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Barney Yates


Beth Soll & Company presented "Dances of Passion and Peace" November 22 and 23 at University Settlement on Eldridge Street. Described as a concert of dance, music, poetry and translation, it was set to new music of composers Thomas Addison, Nuria Divi, Wendy Griffiths, Josh Rosen, and Stan Strickland. It was also set to poetry, both sung and spoken, by Robert Frost, Lin Haire-Sargeant, Langston Hughes, Rumi, and Walt Whitman. Notably, poems were recited in many languages including Catalan and American Sign Language.

So unlike Broadway, you don't go in humming the score.

The eleven-part program included four premieres, with Ms. Soll appearing frequently. The movement was gestural, not highly technical, and there was a lot of walking. Ms. Soll seems to use a lot of trained dancers but not really challenge them. You don't see much in the way of turns, extensions or jumps. Soll uses a select vocabulary, played forward to the audience and back, in and out. The dancers, all female, relate to each other, usually with tenderness. There is a quiet aesthetic throughout.

When I watch dance, I generally do the supposed critic's job of watching the movement and making notes on the imagery. When I started writing this article, I thought that if I were to experience this concert over again, I might view this work more with my ears than my eyes, to see if its music was meant to be primary. Upon finishing it, I saw that the point lies somewhere else.

Let's talk about the four premieres.

"Twilight Strategies," set to music by Wendy Griffiths, was a reworking of a 2016 solo for Soll employing pretty standard modern dance vocabulary with unconventional gestural movements. I wrote in my notes, "This is soooo female!"

"Generations Telling...Listening," a trio to music by Thomas Addison, Josh Rosen, and Stan Strickland, starts with Soll in gold top and tobacco brown pants looking as if she is appraising herself in a mirror. Two women enter upstage and move slowly, covering their eyes. (This is to be a recurring motif in the evening.) Rain sounds drown out and overtake a woodwind score. Breathy "huh huh huh" sounds are overwhelmed by a sudden rock metal song. I have my eyeglasses off at this moment and, startled, drop them. I get a dirty look from the woman seated in front of me as I fish for them. The other three dancers help Soll to the stage floor, for an image of sleep or death. They touch each other's long hair (another recurring motif of the evening), join hands and circle like the Greek fates of mythology. The young girls dancing seem to love to put their heads against each other's tummies. Beth Soll seems to love the saluting gesture and she draws her hand out, extending it. A girl runs around in circles. I feel dumb not to know what the point is and I become aware of the uncomfortable seating. The rows are too close together. It's a long room, and I think that University Settlement could provide a few more inches of legroom in the risers. At least nobody in front of me is turning around to look at me any more.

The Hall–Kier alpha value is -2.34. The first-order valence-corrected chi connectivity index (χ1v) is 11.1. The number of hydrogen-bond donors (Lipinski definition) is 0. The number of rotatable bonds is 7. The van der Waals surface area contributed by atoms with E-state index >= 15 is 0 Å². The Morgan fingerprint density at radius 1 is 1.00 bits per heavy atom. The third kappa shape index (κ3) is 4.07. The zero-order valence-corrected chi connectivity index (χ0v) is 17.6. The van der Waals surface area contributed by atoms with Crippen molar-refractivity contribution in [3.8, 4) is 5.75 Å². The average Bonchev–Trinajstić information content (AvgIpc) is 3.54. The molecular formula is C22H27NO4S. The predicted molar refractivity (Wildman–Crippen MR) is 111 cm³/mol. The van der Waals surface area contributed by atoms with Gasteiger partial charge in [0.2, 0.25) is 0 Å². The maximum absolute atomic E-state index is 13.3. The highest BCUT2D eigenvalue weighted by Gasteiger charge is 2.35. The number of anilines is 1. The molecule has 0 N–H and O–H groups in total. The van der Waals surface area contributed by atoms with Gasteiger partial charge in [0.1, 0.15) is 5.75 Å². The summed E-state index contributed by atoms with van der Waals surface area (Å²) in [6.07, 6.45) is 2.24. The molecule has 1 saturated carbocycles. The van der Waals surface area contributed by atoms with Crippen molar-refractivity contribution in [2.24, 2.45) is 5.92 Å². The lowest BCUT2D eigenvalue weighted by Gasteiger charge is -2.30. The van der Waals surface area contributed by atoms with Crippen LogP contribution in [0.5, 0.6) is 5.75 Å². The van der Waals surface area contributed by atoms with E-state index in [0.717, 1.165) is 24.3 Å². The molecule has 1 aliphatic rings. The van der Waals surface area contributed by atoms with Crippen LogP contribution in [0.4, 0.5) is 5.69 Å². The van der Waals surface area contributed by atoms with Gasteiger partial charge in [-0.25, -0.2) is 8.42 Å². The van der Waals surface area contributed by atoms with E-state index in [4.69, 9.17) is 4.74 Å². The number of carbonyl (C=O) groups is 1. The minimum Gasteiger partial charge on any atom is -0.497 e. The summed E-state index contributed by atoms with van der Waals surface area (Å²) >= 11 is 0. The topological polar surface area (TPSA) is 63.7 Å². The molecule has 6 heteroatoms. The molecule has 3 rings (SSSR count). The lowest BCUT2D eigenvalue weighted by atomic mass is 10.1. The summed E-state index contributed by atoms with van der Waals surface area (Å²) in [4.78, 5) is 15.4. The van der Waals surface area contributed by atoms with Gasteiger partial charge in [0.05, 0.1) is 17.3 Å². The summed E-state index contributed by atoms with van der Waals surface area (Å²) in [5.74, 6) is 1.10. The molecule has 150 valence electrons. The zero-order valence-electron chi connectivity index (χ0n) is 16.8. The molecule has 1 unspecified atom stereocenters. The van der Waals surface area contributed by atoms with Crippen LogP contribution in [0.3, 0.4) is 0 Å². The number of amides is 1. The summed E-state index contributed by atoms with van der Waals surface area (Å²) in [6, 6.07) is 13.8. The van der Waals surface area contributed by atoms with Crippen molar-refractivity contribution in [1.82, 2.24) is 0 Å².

"A Wild Dance," set to music by Thomas Addison, had the performers moving as if in confusion, then reverting to gestural stuff, less wild, with chest-slapping and touching of each other's hair. Its frantic activity left the dancers breathless. Between "A Wild Dance" and "A Quiet Dance" was "I Died as a Mineral and Became a Plant" by Rumi, recited by Abby Dias (not a premiere), during which time the dancers could catch their breath. Four women in red return for"A Quiet Dance," set to music by Wendy Griffiths. One is on the floor. They can't revive her. Oops!, she's up. Nobody stays down long in these dances. They cover their eyes over and over. I can't discern a coherent visual narrative. The dance ends with the four of them humming together, punctuated by the pinging of a Tibetan hand cymbal.

The evening's literary components included two excerpts of "When I Sleep, then I See Clearly" by Catalan poet J.V. Foix (recited in Catalan), an excerpt of "Spontaneous Me" by Whitman, "Fire and Ice" by Robert Frost, "Old Heat" by Lin Haire-Sargeant and "Stars" by Langston Hughes.

We are told that inspiration for "Dances of Passion and Peace" comes from Hermann Hesse's "The Glass Bead Game," and his interest in spiritual enlightenment within the context of contrasting, potentially transcendent ways of life: in this case, a life of power, love, and conflict versus a life of supremely quiet meditation (italics, mine, added for emphasis). The game itself is a melding of learning, in which motifs of musical themes and philosophical thoughts are proposed. As the game progresses, connections between its themes become deeper and more varied but its rules and mechanics are not explained in detail. This may explain why I saw the images as incoherencies. Conclusion: to put yourself into Ms. Soll's head, familiarize yourself with the book before you go to this performance.

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